Monitoring to evaluate continued susceptibility of pests to pesticides is an important part of any pest management program. Thrips are known for their ability to develop resistance to insecticides. The western flower thrips, Frankliniella occidentalis, has developed resistance to many of the Insecticide Resistance Action Committee (IRAC) chemical classes.
The development of resistance in Florida of the western flower thrips to field rates of the spinosyn insecticides (IRAC Group 5) is a tremendous concern. The spinosyns provided very high levels of efficacy against thrips pests for over ten years.
The neonicotinoid insecticide acetamiprid (IRAC Group 4) has been used for control of the western flower thrips in fruiting vegetables. Recently, we started a resistance monitoring program to evaluate the susceptibility of the western flower thrips to acetamiprid. We have assayed several western thrips populations in Florida to date and these results indicated that each was resistant to acetamiprid.
We also began evaluating susceptibility of the tobacco thrips, Frankliniella fusca, to the IRAC Group 4 neonicotinoid insecticides. Several neonicotinoid insecticides are used as seed treatments on field crops including peanuts, soybeans, and cotton, primarily for control of thrips injury to seedlings (Figure 1). There are reports that the tobacco thrips populations in several Southeastern US states have developed resistance to the neonicotinoid insecticides. So far, we have only assayed populations at the University of Florida’s North Florida Research and Education Center in Quincy.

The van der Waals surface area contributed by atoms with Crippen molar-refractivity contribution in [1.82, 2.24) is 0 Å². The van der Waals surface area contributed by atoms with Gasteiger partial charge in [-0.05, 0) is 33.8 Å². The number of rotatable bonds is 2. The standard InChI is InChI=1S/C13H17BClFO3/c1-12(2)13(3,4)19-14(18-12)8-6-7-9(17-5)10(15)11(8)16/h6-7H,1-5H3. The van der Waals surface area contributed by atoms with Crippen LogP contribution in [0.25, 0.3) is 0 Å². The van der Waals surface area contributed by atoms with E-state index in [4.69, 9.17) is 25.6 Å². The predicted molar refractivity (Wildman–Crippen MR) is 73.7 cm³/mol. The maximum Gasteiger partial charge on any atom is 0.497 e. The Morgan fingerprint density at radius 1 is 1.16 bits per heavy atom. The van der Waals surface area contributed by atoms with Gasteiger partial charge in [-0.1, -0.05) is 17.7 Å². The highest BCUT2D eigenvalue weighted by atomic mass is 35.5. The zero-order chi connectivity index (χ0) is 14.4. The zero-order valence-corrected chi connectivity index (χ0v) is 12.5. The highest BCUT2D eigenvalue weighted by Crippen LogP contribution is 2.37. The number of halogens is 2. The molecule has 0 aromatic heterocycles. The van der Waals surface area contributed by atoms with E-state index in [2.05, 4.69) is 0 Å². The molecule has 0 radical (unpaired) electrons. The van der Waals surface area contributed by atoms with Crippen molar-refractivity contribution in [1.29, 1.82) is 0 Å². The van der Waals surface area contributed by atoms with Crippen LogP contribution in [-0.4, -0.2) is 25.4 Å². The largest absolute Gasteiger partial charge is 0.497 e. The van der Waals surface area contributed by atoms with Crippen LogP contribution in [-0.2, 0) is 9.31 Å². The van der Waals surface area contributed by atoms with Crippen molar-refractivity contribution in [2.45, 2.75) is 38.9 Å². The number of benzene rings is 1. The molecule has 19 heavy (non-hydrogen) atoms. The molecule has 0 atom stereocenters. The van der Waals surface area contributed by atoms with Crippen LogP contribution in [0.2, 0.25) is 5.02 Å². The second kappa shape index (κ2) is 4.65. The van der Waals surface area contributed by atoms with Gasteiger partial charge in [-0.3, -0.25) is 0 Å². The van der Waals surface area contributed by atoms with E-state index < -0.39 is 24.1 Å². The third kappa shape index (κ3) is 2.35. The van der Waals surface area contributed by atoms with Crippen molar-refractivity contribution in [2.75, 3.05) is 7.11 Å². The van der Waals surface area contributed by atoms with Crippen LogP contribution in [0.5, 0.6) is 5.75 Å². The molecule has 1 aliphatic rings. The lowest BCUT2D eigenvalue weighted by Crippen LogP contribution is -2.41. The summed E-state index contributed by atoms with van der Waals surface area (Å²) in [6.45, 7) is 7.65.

The objective is to refine our bioassay techniques, namely a bean-dip assay and an assay developed at North Carolina State University that evaluates systemic activity. Both assay techniques yielded similar results, namely that the tobacco thrips population at the North Florida Research and Education Center is resistant to imidacloprid.
Seed treatment for thrips control has long been a contentious issue. Soybeans recover from thrips injury without economic damage. Thrips injury in combination with herbicide burn or drought stress can delay maturity. Planting date and other cultural practices affect damage to cotton from thrips injury. Seed treatment as a preventive treatment for thrips has risks beyond that of economic crop loss, namely the development of pest resistance and potential non-target effects to beneficial insect populations.
These results indicating resistance in western flower thrips and tobacco thrips to the neonicotinoid insecticides should be viewed with caution at this point. Our results with tobacco thrips need to be confirmed by other laboratories. The extent of resistance in different populations of tobacco thrips and western flower thrips in Florida needs to be determined. However, our results combined with those from other states suggest concern.